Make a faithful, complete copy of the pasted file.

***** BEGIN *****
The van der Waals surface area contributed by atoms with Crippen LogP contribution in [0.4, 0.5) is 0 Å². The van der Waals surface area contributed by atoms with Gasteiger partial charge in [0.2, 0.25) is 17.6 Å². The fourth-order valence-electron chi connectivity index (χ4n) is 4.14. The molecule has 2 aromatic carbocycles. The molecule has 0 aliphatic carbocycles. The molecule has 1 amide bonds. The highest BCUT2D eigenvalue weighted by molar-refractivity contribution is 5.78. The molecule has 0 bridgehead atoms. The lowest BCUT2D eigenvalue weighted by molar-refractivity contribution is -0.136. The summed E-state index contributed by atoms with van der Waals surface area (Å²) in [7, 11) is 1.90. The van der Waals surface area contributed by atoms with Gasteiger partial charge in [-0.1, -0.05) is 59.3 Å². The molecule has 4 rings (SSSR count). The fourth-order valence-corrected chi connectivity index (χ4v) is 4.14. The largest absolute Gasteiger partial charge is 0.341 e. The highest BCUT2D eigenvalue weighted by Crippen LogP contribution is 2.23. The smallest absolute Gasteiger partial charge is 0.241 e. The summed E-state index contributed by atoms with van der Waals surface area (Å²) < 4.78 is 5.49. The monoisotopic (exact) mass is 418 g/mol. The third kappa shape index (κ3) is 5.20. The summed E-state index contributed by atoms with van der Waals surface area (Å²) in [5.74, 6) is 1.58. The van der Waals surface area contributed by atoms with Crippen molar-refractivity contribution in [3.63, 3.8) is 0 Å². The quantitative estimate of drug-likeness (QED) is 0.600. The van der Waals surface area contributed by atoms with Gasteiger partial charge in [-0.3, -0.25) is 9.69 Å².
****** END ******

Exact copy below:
The van der Waals surface area contributed by atoms with Crippen LogP contribution in [0.4, 0.5) is 0 Å². The van der Waals surface area contributed by atoms with Gasteiger partial charge in [0.2, 0.25) is 17.6 Å². The fourth-order valence-electron chi connectivity index (χ4n) is 4.14. The molecule has 2 aromatic carbocycles. The molecule has 0 aliphatic carbocycles. The molecule has 1 amide bonds. The highest BCUT2D eigenvalue weighted by molar-refractivity contribution is 5.78. The molecule has 0 bridgehead atoms. The lowest BCUT2D eigenvalue weighted by molar-refractivity contribution is -0.136. The summed E-state index contributed by atoms with van der Waals surface area (Å²) in [7, 11) is 1.90. The van der Waals surface area contributed by atoms with Gasteiger partial charge in [-0.1, -0.05) is 59.3 Å². The molecule has 4 rings (SSSR count). The fourth-order valence-corrected chi connectivity index (χ4v) is 4.14. The largest absolute Gasteiger partial charge is 0.341 e. The highest BCUT2D eigenvalue weighted by Crippen LogP contribution is 2.23. The smallest absolute Gasteiger partial charge is 0.241 e. The summed E-state index contributed by atoms with van der Waals surface area (Å²) < 4.78 is 5.49. The monoisotopic (exact) mass is 418 g/mol. The third kappa shape index (κ3) is 5.20. The summed E-state index contributed by atoms with van der Waals surface area (Å²) in [5.74, 6) is 1.58. The van der Waals surface area contributed by atoms with Crippen molar-refractivity contribution in [3.63, 3.8) is 0 Å². The quantitative estimate of drug-likeness (QED) is 0.600. The van der Waals surface area contributed by atoms with Gasteiger partial charge in [-0.3, -0.25) is 9.69 Å².